On September 22, Bulgaria celebrates one of the most significant events in its recent history. On this date in 1908 the Bulgarian state, one of the oldest in Europe, declared its independence. With this act the Bulgarian state rejected its political and financial dependence on the Ottoman Empire, imposed on it by the great European states with the Berlin Treaty, and the Bulgarian knyaz Ferdinand accepted the title of tsar. The day was declared an official holiday by a decision of the National Assembly of September 10, 1998.
There were several reasons that led to the favorable development for the hitherto vassal Bulgaria. In the summer of 1908, the Young Turk Revolution broke out in the Ottoman Empire, and at that time Austria-Hungary, one of the Great Powers that imposed the Treaty of Berlin, was preparing to annex two of the empire's provinces, Bosnia and Herzegovina, i.e. to break it. That is why during a visit to Vienna the Bulgarian knyaz Ferdinand turned directly to Emperor Franz Joseph to coordinate their actions. At the same time, a strike broke out on the railways and the Bulgarian government used the moment to confiscate them. This, as well as an incident in late August in which the Bulgarian official in Constantinople, Ivan Geshov, was demonstratively ignored by the Ottoman authorities in celebrating the sultan's birthday, led to a deterioration of Bulgarian-Ottoman relations.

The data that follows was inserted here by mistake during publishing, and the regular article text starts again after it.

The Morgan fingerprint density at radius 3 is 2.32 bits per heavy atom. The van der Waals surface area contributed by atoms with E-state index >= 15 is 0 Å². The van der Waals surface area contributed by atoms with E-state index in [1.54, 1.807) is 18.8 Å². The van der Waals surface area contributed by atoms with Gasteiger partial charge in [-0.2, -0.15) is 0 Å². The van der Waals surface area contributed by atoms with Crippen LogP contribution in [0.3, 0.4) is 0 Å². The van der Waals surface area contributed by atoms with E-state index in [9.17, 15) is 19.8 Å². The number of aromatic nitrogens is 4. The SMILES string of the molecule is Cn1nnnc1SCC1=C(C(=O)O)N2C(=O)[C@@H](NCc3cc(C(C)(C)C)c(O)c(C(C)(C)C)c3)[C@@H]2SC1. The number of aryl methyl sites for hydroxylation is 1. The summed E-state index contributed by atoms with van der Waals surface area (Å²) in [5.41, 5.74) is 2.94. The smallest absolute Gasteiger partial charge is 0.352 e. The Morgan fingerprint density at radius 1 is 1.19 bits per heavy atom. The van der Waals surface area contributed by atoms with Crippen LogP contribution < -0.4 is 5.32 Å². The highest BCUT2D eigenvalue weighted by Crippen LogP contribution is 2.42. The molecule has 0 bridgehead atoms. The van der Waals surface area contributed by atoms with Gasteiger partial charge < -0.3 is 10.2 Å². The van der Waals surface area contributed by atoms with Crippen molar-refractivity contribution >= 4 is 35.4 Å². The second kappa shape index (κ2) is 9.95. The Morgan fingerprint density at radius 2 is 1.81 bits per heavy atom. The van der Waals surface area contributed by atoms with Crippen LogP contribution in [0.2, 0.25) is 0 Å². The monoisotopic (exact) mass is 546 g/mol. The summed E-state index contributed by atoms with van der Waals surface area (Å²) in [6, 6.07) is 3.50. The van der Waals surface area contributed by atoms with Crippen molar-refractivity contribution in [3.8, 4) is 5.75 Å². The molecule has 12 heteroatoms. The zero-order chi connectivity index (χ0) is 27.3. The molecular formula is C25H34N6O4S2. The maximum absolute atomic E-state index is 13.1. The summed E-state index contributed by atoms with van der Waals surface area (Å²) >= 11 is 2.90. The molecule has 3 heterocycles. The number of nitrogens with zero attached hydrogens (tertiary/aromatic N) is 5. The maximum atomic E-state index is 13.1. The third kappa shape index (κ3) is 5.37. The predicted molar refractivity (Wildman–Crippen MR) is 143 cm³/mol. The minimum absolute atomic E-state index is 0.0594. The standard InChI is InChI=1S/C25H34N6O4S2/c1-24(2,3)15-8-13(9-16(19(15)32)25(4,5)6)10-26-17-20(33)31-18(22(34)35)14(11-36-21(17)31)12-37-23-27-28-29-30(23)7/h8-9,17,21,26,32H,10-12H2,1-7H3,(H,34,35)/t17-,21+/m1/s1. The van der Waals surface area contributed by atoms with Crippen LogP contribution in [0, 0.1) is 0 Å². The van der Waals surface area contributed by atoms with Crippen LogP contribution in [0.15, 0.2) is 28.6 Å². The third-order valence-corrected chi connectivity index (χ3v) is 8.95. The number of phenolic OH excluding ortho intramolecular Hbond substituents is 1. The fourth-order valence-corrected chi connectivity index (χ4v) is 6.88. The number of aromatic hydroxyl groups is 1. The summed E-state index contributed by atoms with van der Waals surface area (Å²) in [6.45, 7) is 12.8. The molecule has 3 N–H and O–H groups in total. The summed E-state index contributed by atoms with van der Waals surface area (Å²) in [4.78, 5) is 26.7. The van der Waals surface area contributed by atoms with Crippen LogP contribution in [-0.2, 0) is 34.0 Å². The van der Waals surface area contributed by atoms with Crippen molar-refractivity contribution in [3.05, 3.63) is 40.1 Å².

On September 16, the Bulgarian government finally decided to declare independence. The initial date was set for September 21, 1908. This was provoked by fears of collective action by the Great Powers against Bulgaria, especially given the disputes over the railways. On the day the knyaz returned to Bulgaria after a visit to Vienna and on September 22, with due solemnity, the independence of Bulgaria was announced in the Holy Forty Martyrs church in Tarnovo. There, in the presence of the ministers before the assembled crowd, the tsar read the pre-prepared manifesto. The whole Bulgarian people rejoices. Bulgaria was now an independent kingdom, and Ferdinand received the title of tsar. The news quickly reached all parts of the country, where joyful processions took place. The act of September 22 made Bulgaria a full member of the international community, and also gave hope for the achievement of national unification. After Veliko Tarnovo, the knyaz and the ministers headed south through Gabrovo, Shipka, Kazanlak, and Stara Zagora and arrived in Plovdiv. They were greeted by a specially erected triumphal arch next to the Officers' Club at the beginning of Ivan Vazov Street.
The declaration of independence is one of the greatest achievements in the history of Bulgarian diplomacy. Although we are used to taking it as a completely formal act, it is one of those moments we should remember and be proud of.